“At least you could go out and get your newspapers, they’re piling up. On your way to the airport.”

“I’m not leaving until April.” Yes. It was decided. Unter den Linden.

“It’s six steps off the front porch,” he said. “It’s broad daylight. I’ll come with you.”

He was such a noodge! “I’ll get them when I get them.”

He kissed her then, and fished the trash out from under the sink, and carried it out to the cans, which she could see from the window. April in Berlin, that was just about right.

Part of a weekly series of short short stories based on a writing exercise, The Word. “Inspired by a simple word, chosen at random, write a two-page double-spaced story, using the Word at least once.”

Next week’s word is: NOSE

The Skyroom

Posted in The Word: Stories, Writing Exercises with tags , on 11/11/2010 by Janet Fitch

the Word: Stamp
for C.S.

Her face wore the stamp of despair. Brian could see it through the makeup, behind the smile, the glossy lips, the shining hair. The eyes, a desperate blue. She knew she wasn’t up for this place, the Skyroom, a building that was once a bank, now the hot downtown hotel with the rooftop terrace. The girl was small town pretty, not big city bombshell. Her dress was too short, her heels too high, and she looked hunted, leaning against the bar, sipping a sugary drink from a stemmed glass. No one had told her, drink a grownup drink, for god’s sake, have a martini, a scotch and soda. A dress that short looked like hell with six inch heels. She looked like she wanted to cover her legs, she kept pulling at the hem of the skirt, and lifting the strapless top, but she stood very very straight and glanced around the bar over the sticky rim of her glass, to see if anyone noticed her. He had. He was drinking Glenfiddich, spoonful of water. He wore no socks with his ltalian loafers. His despair was far better concealed. He knew the crowd.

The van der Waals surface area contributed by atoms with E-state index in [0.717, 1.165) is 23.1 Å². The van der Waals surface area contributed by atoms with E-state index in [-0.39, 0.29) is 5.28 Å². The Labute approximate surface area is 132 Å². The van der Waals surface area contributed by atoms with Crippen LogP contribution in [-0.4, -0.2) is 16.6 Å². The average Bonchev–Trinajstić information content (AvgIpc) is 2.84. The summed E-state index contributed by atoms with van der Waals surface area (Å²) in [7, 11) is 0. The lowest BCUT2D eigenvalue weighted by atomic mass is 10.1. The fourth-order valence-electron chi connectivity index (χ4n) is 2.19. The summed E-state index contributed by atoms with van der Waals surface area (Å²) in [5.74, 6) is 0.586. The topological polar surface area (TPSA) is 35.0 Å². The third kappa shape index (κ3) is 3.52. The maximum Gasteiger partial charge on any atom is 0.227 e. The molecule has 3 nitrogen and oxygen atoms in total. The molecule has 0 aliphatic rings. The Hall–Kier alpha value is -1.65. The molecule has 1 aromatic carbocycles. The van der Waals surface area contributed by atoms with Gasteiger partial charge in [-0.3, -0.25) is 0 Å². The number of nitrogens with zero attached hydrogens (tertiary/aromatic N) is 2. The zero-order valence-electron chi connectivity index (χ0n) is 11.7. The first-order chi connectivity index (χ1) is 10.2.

He moved in next to her. She smelled of something from his Midwestern childhood–Charlie? Those were the years the girls wore Charlie. He ran through opening lines like a dealer through a pack of cards, and rejected them all. Her name would be Heather, or Danielle. She had heard of this place, the Skyroom, where she worked, in one of the big buildings. A receptionist, Heather, or Danielle. “That’s Jupiter,” he said, pointing to the fat boy in the sky.

She frowned, then followed his gaze, his arm, his finger, the star.

“The other planets are behind the sun now.”

She cocked her head to one side, tucked a strand of sugar blonde hair behind a small, shell-shaped ear, where an overlarge hoop dangled, it looked like it was waiting to be set on fire for the tiger to jump through. The hoop, the skirt, the heels. Playing dress-up. Her hope layered over her despair like an abstract expressionist painting. But none of the exuberance, the sense of play of those paintings.

Girls used to be so full of life, when he was as young as this. Now they were just imitating something. She had no sense of her youth, her precious youth, flying, falling. She still didn’t know what he was talking about. It made him want to cry.

He remembered how Carl Sagan walked across a cosmic calendar, describing how, if the Big Bang occurred on the first day of January, man had only appeared on Christmas Eve, and human consciousness only in the last hour of the last day.

On nights like this, he felt the vastness of the clear sky over the rooftop pool, the insignificance, the full insignificance, of himself and this girl, all the people in the world. Coming and going in the space of a star’s heartbeat.

“I’m a Pisces.” the girl smiled, her lips shining, and her eyebrows arched, like two sweet little fish, jumping.

Finding her place in the cosmos, so easily. And if he wanted to pick her up, he would respond in kind, compare stars and palms and trade slogans, but talking to her was worse than not talking.

“Here’s to interstellar space,” he said. “To Orion’s sword, and the nursery of stars. To the inevitable descent of the yellow dwarves.”

She looked perplexed, but touched the sticky rim of her glass to his anyway. “I’m Heather.”

“Carl,” he finally replied.

Part of a weekly series of short short stories based on a writing exercise, The Word. “Inspired by a simple word, chosen at random, write a two-page double-spaced story, using the Word at least once.”

Next week’s word is: MAP

The Last Thing, The Ring

Posted in The Word: Stories, Writing Exercises with tags , on 09/30/2010 by Janet Fitch

The Word: Clamp

The last thing, the ring. So tight around her finger,
the flesh softly bulged. They had been married so long.
The ring. This noose, this clamp. And her finger, like a young tree
which someone had carelessly left wrapped in its supporting cable,
so that as the tree grew, it absorbed the cable into its very flesh.

That which had once supported it, was now so deeply embedded, she feared it was inextricable.